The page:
So, You Want to be a Writer? Keep Reading!

I’m sampling canapés at a party when someone walks up with a J.K. Rowling gleam in their eye. “I hear that you’re an editor. I have this great idea for a book, but I’m not sure how to get started. What do you recommend?”

As I stifle the urge to fling the hummus in their general direction, I recommend those classics that I’ve long used for classes, writing workshops and myself: On Writing Well: The Classic Guide to Writing Nonfiction (Harper Perennial, 2006) by William Zinsser, Bird by Bird: Some Instructions on Writing and Life by Anne Lamott (Anchor, 1995), and Writing Down the Bones: Freeing the Writer Within by Natalie Goldberg (Shambhala, 2005). For guys, I’ll usually toss in Stephen King’s classic, On Writing: A Memoir of the Craft (Scribner, 2000). But I haven’t been sure how to answer, “What’s new and inspiring?”

Thanks to some recent releases, I now have the answer to that question. These guides will you develop the mad skills you need to dazzle them at your writing group. And you can let your friendly neighborhood editor get back to her canapés.

The Jane Austen Writers’ Club: Inspiration and Advice from the World’s Best-Loved Novelist by Rebecca Smith (Bloomsbury, September 20, 2016)

51KNIM1BYUL._SX329_BO1,204,203,200_This book channels Jane Austen so convincingly I wasn’t at all surprised to learn that Rebecca Smith is her five-time great niece. Smith doesn’t just use Austen’s writing to illustrate important points in creating fiction, but offers letters where Jane advised aspiring writers on their craft. She even has a few saucy tricks up her sleeve that are surprisingly modern—such as torturing your darlings.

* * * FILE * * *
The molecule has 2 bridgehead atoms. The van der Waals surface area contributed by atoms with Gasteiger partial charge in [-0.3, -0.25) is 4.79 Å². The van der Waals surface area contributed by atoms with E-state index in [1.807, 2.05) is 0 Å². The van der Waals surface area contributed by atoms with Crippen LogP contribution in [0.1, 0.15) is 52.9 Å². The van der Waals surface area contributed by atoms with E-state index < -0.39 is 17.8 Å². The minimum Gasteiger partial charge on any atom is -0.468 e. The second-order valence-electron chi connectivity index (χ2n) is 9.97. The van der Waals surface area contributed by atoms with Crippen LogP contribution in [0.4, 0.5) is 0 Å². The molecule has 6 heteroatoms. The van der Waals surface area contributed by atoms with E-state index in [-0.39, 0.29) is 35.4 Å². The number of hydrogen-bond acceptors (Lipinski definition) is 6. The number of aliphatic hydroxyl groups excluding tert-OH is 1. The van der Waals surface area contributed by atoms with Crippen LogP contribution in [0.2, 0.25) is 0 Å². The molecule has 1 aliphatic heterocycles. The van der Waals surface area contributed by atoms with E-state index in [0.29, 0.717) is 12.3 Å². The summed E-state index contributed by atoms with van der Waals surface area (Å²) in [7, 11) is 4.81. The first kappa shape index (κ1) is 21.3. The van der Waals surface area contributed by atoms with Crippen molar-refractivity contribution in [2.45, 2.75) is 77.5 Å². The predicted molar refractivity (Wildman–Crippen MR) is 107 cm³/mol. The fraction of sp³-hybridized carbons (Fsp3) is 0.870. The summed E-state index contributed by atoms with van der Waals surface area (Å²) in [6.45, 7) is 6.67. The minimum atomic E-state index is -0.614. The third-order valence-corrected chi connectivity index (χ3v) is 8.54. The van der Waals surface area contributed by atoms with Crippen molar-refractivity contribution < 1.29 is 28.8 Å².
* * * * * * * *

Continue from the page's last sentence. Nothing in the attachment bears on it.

The Magic Words: Writing Great Books for Children and Young Adults by Cheryl B. Klein (W.W. Norton & Company, September 6, 2016)

41ibLP8dkyL._SX332_BO1,204,203,200_It’s hard not to throttle the arrogant and uninformed when they declare that writing fiction for children and young adults is easy. It’s just the opposite. To the contrary—writing for young people is often excruciatingly difficult because every word must be perfect. Klein, an experienced children’s book editor, lays it all out for you and provides exercises and insight into how to make it all work. This is far more than a book; it’s a master class in how to create a novel from start to finish. Even if your heart is set on adult fiction I recommend picking this one up and giving it a hard read. Her advice on plot, voice and character development applies across readerships and genres.

 

 

Literary Starbucks: Fresh-Brewed, Half-Caf, No-Whip Bookish Humor by Jill Poskanzer, Wilson Josephson and Nora Katz (St. Martin’s Griffin, August 23, 2016)

51gzlMgMzfL._SX350_BO1,204,203,200_This slender tome won’t make you a novelist, but it’s the exactly right amount of distraction when you’ve left your hero dangling at the edge of a cliff and don’t know how to get him down. The jokes are so literary, so insider-y that you’ll feel better about yourself just getting the references. And so short you can still finish writing your 500 words today. Just fight the urge to be super meta by taking the book to an actual Starbucks. You’ve got writing to do.

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